Lateral ankle ligament anesthesia significantly alters single limb postural control

P. O. McKeon, M. J. Booi, B. Branam, D. L. Johnson, C. G. Mattacola

Research output: Contribution to journalArticlepeer-review

46 Scopus citations

Abstract

Lateral ankle anesthesia has been used as a model to explore effects of ligament deafferentation related to ankle sprain on single limb postural control with conflicting results. Time-to-boundary (TTB) is a postural control measurement technique found to be sensitive in detecting subtle deficits in postural control in those with chronic ankle instability. The objective of this study was to determine the effects of lateral ankle ligament anesthesia on TTB measures of single limb postural control in healthy adults. Twenty-two healthy adults with no history of lower extremity injury within the past 6 months or balance disorders participated in the study. All subjects received a lidocaine injection to the lateral ankle structures on one of two testing days. On both testing days, subjects performed 3 eyes open and 3 eyes closed, 10-s trials of barefoot single limb stance on a forceplate. The dependent variables were the mean of TTB minima(s) and standard deviation of TTB minima(s) in mediolateral (ML) and anteroposterior (AP) directions. Separate condition (anesthesia, control) by vision (eyes open, eyes closed) ANOVAs with repeated measures were used for each TTB variable to determine the effects of anesthesia on postural control. Alpha level was set a priori at p≤ 0.05. The anesthesia day TTBAP magnitude (p= 0.008) and variability (p= 0.044) measures were significantly lower than the control day, regardless of vision. Anesthesia of the lateral ankle ligamentous structures significantly reduced the magnitude and variability of TTBAP measures. These findings are similar to deficits found in those with chronic ankle instability.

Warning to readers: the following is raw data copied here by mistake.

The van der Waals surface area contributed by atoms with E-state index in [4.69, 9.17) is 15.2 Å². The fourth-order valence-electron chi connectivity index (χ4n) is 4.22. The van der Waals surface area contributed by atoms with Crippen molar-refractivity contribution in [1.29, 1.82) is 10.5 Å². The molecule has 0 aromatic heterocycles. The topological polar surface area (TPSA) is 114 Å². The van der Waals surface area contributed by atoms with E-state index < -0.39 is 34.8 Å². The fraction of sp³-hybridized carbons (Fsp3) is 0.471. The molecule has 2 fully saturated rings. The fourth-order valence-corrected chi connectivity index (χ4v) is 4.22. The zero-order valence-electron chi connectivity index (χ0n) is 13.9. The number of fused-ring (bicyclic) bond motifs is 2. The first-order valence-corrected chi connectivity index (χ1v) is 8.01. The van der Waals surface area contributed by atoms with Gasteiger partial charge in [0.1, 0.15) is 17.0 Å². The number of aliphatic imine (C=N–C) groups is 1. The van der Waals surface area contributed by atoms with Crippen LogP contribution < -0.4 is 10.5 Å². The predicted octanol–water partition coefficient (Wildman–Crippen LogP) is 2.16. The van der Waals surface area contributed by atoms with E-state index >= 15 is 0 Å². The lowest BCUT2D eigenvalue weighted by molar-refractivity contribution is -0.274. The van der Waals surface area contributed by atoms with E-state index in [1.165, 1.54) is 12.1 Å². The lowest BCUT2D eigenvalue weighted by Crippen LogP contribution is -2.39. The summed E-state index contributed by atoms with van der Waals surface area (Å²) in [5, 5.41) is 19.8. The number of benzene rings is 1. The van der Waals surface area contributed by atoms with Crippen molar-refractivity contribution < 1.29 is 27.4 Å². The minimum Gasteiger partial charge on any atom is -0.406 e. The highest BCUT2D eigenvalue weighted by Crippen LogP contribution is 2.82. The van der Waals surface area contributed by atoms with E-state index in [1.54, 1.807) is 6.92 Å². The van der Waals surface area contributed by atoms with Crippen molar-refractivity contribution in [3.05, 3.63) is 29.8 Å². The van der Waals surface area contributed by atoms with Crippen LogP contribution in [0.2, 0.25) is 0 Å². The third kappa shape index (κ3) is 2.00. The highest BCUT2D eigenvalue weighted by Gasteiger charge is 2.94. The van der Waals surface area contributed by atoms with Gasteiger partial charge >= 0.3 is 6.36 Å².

Original languageEnglish
Pages (from-to)374-377
Number of pages4
JournalGait and Posture
Volume32
Issue number3
DOIs
StatePublished - Jul 2010

Keywords

  • Balance
  • Deafferentation
  • Dynamic systems
  • Motor control
  • Sensorimotor system

ASJC Scopus subject areas

  • Biophysics
  • Orthopedics and Sports Medicine
  • Rehabilitation

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